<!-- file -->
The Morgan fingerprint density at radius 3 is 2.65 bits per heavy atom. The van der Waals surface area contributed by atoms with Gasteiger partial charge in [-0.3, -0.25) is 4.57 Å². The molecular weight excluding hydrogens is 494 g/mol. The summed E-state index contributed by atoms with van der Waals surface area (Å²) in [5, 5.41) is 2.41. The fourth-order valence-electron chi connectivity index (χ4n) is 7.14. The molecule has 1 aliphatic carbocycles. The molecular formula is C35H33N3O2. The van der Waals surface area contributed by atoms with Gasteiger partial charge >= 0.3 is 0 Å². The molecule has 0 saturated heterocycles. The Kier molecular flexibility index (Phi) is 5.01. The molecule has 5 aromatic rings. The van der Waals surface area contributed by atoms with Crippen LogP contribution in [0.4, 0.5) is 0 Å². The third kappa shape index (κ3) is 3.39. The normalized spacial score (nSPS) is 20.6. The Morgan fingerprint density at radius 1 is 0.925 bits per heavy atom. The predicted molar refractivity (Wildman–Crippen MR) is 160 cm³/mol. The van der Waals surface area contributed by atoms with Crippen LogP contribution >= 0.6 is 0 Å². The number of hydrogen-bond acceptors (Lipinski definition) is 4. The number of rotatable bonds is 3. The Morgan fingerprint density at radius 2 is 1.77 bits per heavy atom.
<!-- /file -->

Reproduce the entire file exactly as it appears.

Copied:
The Morgan fingerprint density at radius 3 is 2.65 bits per heavy atom. The van der Waals surface area contributed by atoms with Gasteiger partial charge in [-0.3, -0.25) is 4.57 Å². The molecular weight excluding hydrogens is 494 g/mol. The summed E-state index contributed by atoms with van der Waals surface area (Å²) in [5, 5.41) is 2.41. The fourth-order valence-electron chi connectivity index (χ4n) is 7.14. The molecule has 1 aliphatic carbocycles. The molecular formula is C35H33N3O2. The van der Waals surface area contributed by atoms with Gasteiger partial charge >= 0.3 is 0 Å². The molecule has 0 saturated heterocycles. The Kier molecular flexibility index (Phi) is 5.01. The molecule has 5 aromatic rings. The van der Waals surface area contributed by atoms with Crippen LogP contribution in [0.4, 0.5) is 0 Å². The third kappa shape index (κ3) is 3.39. The normalized spacial score (nSPS) is 20.6. The Morgan fingerprint density at radius 1 is 0.925 bits per heavy atom. The predicted molar refractivity (Wildman–Crippen MR) is 160 cm³/mol. The van der Waals surface area contributed by atoms with Crippen LogP contribution >= 0.6 is 0 Å². The number of hydrogen-bond acceptors (Lipinski definition) is 4. The number of rotatable bonds is 3. The Morgan fingerprint density at radius 2 is 1.77 bits per heavy atom.